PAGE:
For psychologists conducting relationship studies, it can sometimes be tricky getting a straight answer. If you ask a participant how happy he is in a relationship, sometimes he may be in denial, just not want to open up to you (ostensibly a complete stranger holding a clipboard), or may simply not truly know himself. So, to circumvent this particular problem in the search for broader truths about romantic relationships, in a new study published in the journal Psychological Science a group of researchers from the University of Rochester decided to take a less direct approach: instead of asking participants directly, they asked them to play word association games. The benefit of this tactic, the researchers write, is that:
“In relationships that are functioning well, people may associate their partners with good things and not with bad things, but in deteriorating relationships, these associations may begin to reverse. Both explicit and implicit evaluations can provide insight into relationship quality, but implicit evaluations may help researchers detect relationship deterioration independently of, or earlier than, explicit evaluations.”
In other words, word association may convey something about the deterioration of a relationship before the people actually in that relationship are even consciously aware that the romance is starting to sour. Or, at least that’s the theory. To test it out, the researchers recruited 222 people in romantic relationships. In two experiments, participants were asked to complete a word-sorting exercise known as a “partner-focused go/no-go association task” or partner-GNAT. Prior to beginning, they were asked to give three words about their partners — which could include their names, pet names or a word describing the partner. They then watched a computer screen as three different types words flashed, positive words (such as sharing or vacation), generic negative words (such as accident or tragedy), or the words that they had supplied about their partners. (Those participating in the second experiment saw positive and negative words that were more relationship-specific, such as understanding and accepting or attacking and criticizing.)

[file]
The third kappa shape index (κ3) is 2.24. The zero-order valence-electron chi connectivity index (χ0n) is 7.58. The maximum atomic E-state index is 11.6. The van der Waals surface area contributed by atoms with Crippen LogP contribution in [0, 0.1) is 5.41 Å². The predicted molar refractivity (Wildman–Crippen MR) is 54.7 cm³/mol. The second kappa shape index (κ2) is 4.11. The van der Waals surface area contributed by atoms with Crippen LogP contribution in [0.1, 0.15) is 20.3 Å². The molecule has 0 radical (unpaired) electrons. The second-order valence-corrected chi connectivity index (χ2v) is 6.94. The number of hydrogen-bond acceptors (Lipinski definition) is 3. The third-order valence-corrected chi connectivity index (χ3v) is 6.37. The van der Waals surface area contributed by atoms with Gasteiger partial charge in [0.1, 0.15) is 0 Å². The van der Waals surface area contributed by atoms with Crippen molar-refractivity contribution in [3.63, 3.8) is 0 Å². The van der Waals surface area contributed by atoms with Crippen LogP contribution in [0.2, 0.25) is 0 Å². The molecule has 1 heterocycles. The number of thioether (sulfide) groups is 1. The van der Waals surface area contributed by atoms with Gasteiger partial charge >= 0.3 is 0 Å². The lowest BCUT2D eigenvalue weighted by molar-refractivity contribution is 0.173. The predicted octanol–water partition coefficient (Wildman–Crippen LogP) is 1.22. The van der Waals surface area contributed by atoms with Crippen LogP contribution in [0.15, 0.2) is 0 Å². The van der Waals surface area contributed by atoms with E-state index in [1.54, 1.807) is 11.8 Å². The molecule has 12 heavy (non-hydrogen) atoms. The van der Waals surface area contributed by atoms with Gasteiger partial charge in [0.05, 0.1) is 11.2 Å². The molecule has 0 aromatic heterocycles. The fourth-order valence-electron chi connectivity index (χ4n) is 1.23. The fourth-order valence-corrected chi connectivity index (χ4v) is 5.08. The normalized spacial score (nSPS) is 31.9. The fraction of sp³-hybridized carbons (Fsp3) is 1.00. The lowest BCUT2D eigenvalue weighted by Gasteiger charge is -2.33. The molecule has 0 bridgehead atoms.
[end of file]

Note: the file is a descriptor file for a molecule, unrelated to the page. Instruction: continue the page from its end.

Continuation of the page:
In each experiment, individuals participated in two phases: in the first, they were asked to press a button whenever they saw partner-related words and positive words; in the second, they pressed the button whenever they saw partner-related words and negative words. The researchers suggested that, in keeping with their theory, subjects who performed better on tasks associating their partner with bad things were more likely to be in struggling relationships, whereas those who excelled at exercises associating their significant other with good things were likely to be in stronger relationships. To find out, they followed up with study participants one year later.
The researchers found that, as they’d hypothesized, respondents who were better at the negative tasks were more likely to be broken up months later, while those who associated their partners with positive words were more likely to still be together. The findings suggest that well before people are aware of the deterioration of their relationship, negative perceptions may already have seeped into their subconscious. As the authors sum up:
“Current theories suggest that ‘positive illusions’ — assessing a partner’s traits more favorably than the partner does — are beneficial for long-term committed relationships and that the shattering of these ideal views (as positive behaviors and feelings fade during day-to-day interactions) contributes to relationship decay. Implicit measures such as ours may offer early markers of such erosion.”
Or, as Ronald Rogge, one of the study authors, said in a statement about the findings, “[The technique] really is giving us a unique glimpse into how people were feeling about their partners — giving us information that they were unable or unwilling to report.”